McArthur (1987) criticised the rescaling theory of Smith et al. (1986), arguing that a farm faces decreasing marginal returns with an increase in the scale of the enterprise and thus, if operating at an optimum, the farm could not scale up its output without a loss of profits per unit of input. Since neither the argument of Brascamp et al. (1985) nor that of Smith et al. (1986) uses formal production economics theory when addressing the problem of different bases for economic weights, Amer & Fox (1992) proposed a general approach which is based on the neoclassical theory of the firm. This theory has evolved as economists have attempted to explain the behaviour of competitive firms in transforming materials into goods and services desired by consumers. The goals of farm managers are assumed to be profit maximisation or cost minimisation. Amer & Fox (1992) considered input prices to be unaffected by genetic improvement due to the relative small shares of individual animal industries in input markets. The model is set in the long run in line with conventional economic theory dealing with technological change. In the long run, costs such as capital investment, which are considered to be fixed in the short run, are treated as variable. Genetic improvement programs involve considerable development and adoption time periods. In the process of developing this approach, Amer & Fox (1992) showed that the conventional approach and the rescaling arguments are based on a very restrictive set of assumptions about the behaviour of farming enterprises.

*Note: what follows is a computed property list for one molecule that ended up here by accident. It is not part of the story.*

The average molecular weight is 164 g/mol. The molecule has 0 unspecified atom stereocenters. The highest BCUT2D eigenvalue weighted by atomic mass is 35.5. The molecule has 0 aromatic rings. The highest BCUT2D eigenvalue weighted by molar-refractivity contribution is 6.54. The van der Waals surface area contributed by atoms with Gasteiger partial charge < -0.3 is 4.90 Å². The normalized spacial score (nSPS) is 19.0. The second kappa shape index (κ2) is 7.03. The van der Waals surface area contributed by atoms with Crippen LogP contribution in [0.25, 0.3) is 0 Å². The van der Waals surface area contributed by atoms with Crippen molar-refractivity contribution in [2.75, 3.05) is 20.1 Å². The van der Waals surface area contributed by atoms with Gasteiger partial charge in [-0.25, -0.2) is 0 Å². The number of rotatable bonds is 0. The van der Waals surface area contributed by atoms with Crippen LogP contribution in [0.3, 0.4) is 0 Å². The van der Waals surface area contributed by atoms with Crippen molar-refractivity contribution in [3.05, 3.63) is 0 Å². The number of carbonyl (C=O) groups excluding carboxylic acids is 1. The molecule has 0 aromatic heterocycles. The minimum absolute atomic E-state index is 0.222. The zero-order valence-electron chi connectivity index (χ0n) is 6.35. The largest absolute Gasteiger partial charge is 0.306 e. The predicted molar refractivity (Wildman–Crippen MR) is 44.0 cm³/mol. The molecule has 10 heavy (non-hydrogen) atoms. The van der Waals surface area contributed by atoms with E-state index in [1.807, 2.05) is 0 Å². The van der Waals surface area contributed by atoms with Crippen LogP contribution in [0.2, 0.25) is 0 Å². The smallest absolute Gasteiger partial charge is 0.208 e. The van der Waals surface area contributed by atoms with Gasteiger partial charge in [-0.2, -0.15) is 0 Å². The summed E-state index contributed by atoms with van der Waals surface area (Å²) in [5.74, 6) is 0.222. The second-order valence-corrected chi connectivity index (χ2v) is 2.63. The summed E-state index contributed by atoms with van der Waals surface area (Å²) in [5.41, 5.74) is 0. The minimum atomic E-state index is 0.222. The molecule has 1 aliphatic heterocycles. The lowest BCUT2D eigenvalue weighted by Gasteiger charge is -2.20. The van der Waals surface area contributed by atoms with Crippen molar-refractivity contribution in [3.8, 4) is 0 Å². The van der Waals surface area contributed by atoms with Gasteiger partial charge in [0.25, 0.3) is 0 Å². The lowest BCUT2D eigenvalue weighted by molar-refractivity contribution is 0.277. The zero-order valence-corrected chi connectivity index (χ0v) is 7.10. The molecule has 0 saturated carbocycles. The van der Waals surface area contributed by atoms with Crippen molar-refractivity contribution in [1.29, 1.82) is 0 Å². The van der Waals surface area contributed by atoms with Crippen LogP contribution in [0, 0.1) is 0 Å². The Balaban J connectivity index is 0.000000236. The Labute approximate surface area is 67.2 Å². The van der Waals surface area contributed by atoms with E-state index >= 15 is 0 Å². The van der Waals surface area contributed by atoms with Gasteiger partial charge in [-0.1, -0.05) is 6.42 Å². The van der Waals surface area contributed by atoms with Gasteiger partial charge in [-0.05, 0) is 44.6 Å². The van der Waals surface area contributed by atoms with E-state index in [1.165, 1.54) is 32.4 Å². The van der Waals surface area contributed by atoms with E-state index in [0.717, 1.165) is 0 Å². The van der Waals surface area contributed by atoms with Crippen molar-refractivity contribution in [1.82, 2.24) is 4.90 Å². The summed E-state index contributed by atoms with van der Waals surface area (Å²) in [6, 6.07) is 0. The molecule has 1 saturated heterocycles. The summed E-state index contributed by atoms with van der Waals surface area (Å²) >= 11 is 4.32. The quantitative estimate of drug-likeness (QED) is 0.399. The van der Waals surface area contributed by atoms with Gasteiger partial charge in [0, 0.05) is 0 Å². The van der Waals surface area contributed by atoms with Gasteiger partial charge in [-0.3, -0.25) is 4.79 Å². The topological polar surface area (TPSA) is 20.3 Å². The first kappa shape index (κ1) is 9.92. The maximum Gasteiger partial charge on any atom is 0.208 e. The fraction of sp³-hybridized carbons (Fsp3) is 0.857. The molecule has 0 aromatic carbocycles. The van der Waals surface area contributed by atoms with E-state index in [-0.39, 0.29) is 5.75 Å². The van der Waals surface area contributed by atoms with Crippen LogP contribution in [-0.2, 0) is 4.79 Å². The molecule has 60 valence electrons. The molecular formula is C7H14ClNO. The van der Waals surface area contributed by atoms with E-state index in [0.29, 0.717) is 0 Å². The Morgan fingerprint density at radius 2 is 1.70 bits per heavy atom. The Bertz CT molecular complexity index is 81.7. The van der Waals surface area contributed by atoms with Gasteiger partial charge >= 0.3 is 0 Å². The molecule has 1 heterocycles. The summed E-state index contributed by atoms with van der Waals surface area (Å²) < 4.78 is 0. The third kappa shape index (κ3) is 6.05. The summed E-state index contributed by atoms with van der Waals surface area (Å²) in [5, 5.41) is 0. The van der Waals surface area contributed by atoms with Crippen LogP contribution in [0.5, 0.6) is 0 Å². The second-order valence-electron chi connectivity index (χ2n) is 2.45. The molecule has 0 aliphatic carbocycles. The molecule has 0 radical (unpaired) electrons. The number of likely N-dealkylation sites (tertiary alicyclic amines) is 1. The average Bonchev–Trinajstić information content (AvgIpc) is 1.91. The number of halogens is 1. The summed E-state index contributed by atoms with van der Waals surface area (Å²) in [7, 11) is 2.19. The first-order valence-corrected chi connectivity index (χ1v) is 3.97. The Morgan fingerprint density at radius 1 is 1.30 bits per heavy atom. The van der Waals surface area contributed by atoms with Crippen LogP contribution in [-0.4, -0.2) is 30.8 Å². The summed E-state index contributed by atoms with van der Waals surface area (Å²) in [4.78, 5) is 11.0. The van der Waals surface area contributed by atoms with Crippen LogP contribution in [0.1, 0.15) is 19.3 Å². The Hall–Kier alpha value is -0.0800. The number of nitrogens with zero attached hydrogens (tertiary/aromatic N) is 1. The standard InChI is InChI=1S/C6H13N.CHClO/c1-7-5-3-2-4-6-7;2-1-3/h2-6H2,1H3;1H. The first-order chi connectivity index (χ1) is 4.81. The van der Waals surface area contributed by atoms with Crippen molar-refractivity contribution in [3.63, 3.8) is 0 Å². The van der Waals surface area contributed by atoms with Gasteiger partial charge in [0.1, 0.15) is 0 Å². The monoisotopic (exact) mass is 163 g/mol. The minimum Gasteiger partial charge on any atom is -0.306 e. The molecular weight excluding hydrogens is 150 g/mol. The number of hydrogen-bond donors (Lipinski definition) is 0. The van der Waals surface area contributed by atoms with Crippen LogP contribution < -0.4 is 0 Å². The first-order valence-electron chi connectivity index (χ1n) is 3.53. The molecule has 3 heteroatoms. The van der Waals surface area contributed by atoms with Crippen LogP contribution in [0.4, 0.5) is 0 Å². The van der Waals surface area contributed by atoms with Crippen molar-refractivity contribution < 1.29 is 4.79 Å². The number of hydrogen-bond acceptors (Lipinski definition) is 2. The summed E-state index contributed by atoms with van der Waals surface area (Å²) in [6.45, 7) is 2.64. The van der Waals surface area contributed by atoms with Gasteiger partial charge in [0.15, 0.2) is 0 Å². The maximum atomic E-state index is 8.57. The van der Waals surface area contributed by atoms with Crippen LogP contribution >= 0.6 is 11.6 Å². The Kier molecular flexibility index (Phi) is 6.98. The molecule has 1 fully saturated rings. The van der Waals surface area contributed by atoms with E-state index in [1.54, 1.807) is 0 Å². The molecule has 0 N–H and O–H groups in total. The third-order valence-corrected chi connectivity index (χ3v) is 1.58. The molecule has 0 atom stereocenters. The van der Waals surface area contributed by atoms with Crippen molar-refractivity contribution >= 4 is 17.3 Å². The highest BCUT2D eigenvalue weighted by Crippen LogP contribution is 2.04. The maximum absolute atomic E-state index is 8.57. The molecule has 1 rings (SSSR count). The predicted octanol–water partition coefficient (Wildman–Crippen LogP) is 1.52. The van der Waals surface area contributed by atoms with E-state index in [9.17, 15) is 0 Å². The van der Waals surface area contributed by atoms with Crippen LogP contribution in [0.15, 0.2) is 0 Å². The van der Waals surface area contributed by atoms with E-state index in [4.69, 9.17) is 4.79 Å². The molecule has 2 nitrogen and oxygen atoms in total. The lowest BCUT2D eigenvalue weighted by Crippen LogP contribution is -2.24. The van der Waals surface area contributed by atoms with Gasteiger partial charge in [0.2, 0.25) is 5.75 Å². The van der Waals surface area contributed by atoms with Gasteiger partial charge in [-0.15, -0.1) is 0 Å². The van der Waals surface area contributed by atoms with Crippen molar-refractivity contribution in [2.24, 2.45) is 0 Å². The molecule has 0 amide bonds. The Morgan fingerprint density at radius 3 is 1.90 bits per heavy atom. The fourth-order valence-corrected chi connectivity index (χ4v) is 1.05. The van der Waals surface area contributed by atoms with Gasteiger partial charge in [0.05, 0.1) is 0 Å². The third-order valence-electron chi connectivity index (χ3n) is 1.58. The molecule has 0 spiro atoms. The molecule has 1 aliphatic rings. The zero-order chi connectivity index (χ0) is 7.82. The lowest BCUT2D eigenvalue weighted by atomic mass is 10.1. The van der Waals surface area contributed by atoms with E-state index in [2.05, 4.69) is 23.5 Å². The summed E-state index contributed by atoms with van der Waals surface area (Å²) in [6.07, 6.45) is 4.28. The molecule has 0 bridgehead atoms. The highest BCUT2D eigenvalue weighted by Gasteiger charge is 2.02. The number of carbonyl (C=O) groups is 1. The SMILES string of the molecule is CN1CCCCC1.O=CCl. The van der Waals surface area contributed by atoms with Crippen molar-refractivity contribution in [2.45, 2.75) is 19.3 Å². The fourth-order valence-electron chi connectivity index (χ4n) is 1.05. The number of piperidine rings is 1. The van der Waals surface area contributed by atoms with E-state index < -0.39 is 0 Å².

Tess et al. (1983) constructed a deterministic computer model to simulate biological and economic inputs and outputs for life cycle performance. This bioeconomic model simulates the effects of genetic changes in components of performance (weaning rate, growth rate, milk production) on several measures of production efficiency (e.g. feed or monetary inputs/kg of live weight). The approach used in constructing the model was to account as accurately as possible for the biological and economic inputs needed to sustain a predetermined genetic level of performance. Under this approach, inputs (feed and non feed costs) are treated as dependent variables determined by genetic levels for the various performance traits (Tess et al., 1983). Groen (1988) also indicated the sensitivity of economic values towards changes in prices and elements that influence quantitative relationships between levels of genetic merit and levels of inputs and outputs. A bioeconomic model was elaborated by Phocas et al. (1998) to derive economic values for 25 traits in purebred French beef cattle selection schemes.